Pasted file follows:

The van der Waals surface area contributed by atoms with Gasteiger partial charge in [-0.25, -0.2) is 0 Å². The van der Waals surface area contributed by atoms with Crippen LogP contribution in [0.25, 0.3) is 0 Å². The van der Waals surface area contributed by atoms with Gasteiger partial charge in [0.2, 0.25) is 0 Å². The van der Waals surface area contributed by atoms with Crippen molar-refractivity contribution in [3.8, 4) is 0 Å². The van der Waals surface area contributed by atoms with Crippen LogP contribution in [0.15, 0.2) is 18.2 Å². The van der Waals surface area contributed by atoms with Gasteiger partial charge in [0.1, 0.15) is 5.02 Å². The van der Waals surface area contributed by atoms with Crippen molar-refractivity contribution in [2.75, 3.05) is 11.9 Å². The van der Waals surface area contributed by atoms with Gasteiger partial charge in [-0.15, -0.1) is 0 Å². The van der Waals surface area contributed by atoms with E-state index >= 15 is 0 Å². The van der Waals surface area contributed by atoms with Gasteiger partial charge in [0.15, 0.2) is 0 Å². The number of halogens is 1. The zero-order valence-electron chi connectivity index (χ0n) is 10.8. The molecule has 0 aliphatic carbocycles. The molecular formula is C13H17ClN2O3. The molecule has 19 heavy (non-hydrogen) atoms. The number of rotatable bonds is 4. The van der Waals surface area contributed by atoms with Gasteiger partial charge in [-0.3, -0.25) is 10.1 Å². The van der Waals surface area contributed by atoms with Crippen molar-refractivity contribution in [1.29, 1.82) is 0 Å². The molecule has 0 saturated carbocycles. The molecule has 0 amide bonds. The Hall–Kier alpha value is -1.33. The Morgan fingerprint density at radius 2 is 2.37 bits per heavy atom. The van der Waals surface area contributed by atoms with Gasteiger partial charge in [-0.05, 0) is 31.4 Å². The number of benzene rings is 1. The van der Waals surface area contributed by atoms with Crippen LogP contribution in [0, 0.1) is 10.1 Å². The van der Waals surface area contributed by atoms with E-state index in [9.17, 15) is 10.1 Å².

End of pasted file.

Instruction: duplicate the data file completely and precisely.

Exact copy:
The van der Waals surface area contributed by atoms with Gasteiger partial charge in [-0.25, -0.2) is 0 Å². The van der Waals surface area contributed by atoms with Crippen LogP contribution in [0.25, 0.3) is 0 Å². The van der Waals surface area contributed by atoms with Gasteiger partial charge in [0.2, 0.25) is 0 Å². The van der Waals surface area contributed by atoms with Crippen molar-refractivity contribution in [3.8, 4) is 0 Å². The van der Waals surface area contributed by atoms with Crippen LogP contribution in [0.15, 0.2) is 18.2 Å². The van der Waals surface area contributed by atoms with Gasteiger partial charge in [0.1, 0.15) is 5.02 Å². The van der Waals surface area contributed by atoms with Crippen molar-refractivity contribution in [2.75, 3.05) is 11.9 Å². The van der Waals surface area contributed by atoms with Gasteiger partial charge in [-0.15, -0.1) is 0 Å². The van der Waals surface area contributed by atoms with E-state index >= 15 is 0 Å². The van der Waals surface area contributed by atoms with Gasteiger partial charge in [0.15, 0.2) is 0 Å². The number of halogens is 1. The zero-order valence-electron chi connectivity index (χ0n) is 10.8. The molecule has 0 aliphatic carbocycles. The molecular formula is C13H17ClN2O3. The molecule has 19 heavy (non-hydrogen) atoms. The number of rotatable bonds is 4. The van der Waals surface area contributed by atoms with Gasteiger partial charge in [-0.3, -0.25) is 10.1 Å². The van der Waals surface area contributed by atoms with Crippen molar-refractivity contribution in [1.29, 1.82) is 0 Å². The molecule has 0 saturated carbocycles. The molecule has 0 amide bonds. The Hall–Kier alpha value is -1.33. The Morgan fingerprint density at radius 2 is 2.37 bits per heavy atom. The van der Waals surface area contributed by atoms with Gasteiger partial charge in [-0.05, 0) is 31.4 Å². The number of benzene rings is 1. The van der Waals surface area contributed by atoms with Crippen LogP contribution in [0, 0.1) is 10.1 Å². The van der Waals surface area contributed by atoms with E-state index in [9.17, 15) is 10.1 Å².